Netivot was founded in 1956 to house new immigrants from North Africa. Its current population is around 31,000.
- 1 Netivot railway station. Opened in 2015, this station sees service through Israel Railways. One of the two train lines between Tel Aviv and Beer Sheva runs through Netivot. Trains run every 30 to 60 minutes during the day. The trains also stop at a number of other cities near the coast or in the Negev - Bat Yam, Rishon LeTzion, Yavneh, Ashdod, Ashkelon, Sderot, and Ofakim - along the way.
The Netivot train station is on the outskirts of the city, and you will then probably need a local bus or taxi to your destination.
These routes are somewhat slower than the train, but most of them make a circuit through Netivot, so you can get off closer to your destination.
Netivot is about a 20 minute walk across. In summer, this can be quite unpleasant.
There are 5 local bus routes. All of them begin at the train station and end in the eastern commercial zone, serving various residential neighborhoods along the way.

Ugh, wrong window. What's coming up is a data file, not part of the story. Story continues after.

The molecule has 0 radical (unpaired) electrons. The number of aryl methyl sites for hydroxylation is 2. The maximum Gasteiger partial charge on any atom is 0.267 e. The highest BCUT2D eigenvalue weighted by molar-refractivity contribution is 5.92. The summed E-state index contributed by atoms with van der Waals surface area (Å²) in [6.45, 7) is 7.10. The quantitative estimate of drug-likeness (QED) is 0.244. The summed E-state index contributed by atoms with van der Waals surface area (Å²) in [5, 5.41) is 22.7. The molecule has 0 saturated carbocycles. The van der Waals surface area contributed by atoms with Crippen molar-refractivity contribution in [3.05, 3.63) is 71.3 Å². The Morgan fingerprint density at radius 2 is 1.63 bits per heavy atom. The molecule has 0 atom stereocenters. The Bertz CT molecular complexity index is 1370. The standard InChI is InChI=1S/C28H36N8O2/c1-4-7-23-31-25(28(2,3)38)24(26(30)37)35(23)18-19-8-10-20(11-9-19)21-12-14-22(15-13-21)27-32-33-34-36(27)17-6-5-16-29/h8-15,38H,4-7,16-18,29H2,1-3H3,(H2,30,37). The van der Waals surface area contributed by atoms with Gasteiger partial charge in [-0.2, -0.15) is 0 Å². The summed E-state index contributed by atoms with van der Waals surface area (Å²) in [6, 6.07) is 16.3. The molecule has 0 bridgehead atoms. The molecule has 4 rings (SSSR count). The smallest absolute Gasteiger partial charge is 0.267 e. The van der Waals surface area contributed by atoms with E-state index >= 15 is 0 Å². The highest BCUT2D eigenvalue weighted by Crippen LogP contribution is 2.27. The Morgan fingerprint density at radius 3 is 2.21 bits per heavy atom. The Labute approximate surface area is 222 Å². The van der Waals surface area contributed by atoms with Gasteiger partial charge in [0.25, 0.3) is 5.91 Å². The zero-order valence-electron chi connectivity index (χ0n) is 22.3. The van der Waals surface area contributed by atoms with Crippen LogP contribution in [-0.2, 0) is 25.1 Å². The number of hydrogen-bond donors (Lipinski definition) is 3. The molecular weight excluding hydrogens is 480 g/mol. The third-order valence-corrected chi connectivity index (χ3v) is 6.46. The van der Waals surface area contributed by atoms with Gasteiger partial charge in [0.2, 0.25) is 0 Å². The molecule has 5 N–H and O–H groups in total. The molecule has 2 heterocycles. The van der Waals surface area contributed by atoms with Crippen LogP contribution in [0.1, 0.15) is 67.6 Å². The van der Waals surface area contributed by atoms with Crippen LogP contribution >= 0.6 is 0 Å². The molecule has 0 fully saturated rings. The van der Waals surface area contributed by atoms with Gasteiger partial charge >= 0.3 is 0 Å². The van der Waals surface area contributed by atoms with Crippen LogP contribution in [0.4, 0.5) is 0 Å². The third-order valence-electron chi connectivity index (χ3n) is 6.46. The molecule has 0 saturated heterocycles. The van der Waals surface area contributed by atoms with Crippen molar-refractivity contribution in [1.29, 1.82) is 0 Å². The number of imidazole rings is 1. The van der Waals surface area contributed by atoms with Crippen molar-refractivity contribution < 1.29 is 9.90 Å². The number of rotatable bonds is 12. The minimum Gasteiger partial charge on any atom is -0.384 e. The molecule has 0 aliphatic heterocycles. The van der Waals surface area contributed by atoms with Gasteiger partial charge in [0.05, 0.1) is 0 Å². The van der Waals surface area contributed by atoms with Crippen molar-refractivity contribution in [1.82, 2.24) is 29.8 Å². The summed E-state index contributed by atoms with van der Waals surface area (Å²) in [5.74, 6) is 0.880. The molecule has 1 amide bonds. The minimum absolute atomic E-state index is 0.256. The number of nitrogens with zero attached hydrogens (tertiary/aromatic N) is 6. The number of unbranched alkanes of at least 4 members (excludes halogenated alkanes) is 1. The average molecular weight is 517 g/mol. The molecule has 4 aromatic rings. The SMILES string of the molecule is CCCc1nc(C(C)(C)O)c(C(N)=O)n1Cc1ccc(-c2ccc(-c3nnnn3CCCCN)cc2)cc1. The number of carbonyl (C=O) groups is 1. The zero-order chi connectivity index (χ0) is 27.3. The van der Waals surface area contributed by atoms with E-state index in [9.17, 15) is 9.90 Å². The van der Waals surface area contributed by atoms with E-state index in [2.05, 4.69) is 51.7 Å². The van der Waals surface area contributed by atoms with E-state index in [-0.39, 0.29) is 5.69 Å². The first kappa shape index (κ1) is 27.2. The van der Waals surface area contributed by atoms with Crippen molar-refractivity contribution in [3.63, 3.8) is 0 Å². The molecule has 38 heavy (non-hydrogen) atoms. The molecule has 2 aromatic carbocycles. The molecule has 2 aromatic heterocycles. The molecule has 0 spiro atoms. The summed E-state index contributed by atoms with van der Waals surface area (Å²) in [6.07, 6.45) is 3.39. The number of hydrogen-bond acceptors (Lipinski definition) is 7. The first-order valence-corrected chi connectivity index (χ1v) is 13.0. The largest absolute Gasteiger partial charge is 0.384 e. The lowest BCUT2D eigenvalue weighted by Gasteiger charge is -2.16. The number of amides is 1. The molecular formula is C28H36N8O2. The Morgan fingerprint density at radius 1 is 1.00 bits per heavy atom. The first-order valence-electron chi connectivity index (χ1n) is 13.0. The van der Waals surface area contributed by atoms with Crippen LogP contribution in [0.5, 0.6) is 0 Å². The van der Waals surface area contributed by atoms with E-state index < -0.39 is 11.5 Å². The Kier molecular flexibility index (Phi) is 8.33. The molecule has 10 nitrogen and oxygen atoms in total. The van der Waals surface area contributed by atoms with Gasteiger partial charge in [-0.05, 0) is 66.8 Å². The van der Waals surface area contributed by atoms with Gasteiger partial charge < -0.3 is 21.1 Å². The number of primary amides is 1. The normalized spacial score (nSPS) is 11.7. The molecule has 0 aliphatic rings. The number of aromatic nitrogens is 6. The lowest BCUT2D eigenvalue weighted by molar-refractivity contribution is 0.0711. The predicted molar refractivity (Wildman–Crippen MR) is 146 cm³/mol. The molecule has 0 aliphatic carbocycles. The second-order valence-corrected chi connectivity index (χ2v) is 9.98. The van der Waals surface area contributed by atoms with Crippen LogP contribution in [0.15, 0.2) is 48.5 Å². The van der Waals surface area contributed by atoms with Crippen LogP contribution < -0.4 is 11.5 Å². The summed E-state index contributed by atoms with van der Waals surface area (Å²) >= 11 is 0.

Route 1 serves the Baba Sali's tomb. However, on the anniversary of his death, there are likely to be special bus arrangements due to the volume of the crowds.
Netivot is pretty boring 364 days a year. Its claim to fame is the burial place of the Baba Sali, a Moroccan-Israeli rabbi who died in 1984. Once a year, on the Hebrew date of his death, thousands of followers descend on Netivot to commemorate him at the 1 Baba Sali's grave. It is a unique example of Moroccan-Sephardic Jewish culture. It takes place on the Hebrew date 4 Shevat (which falls out each year in January or early February), as well as the night before.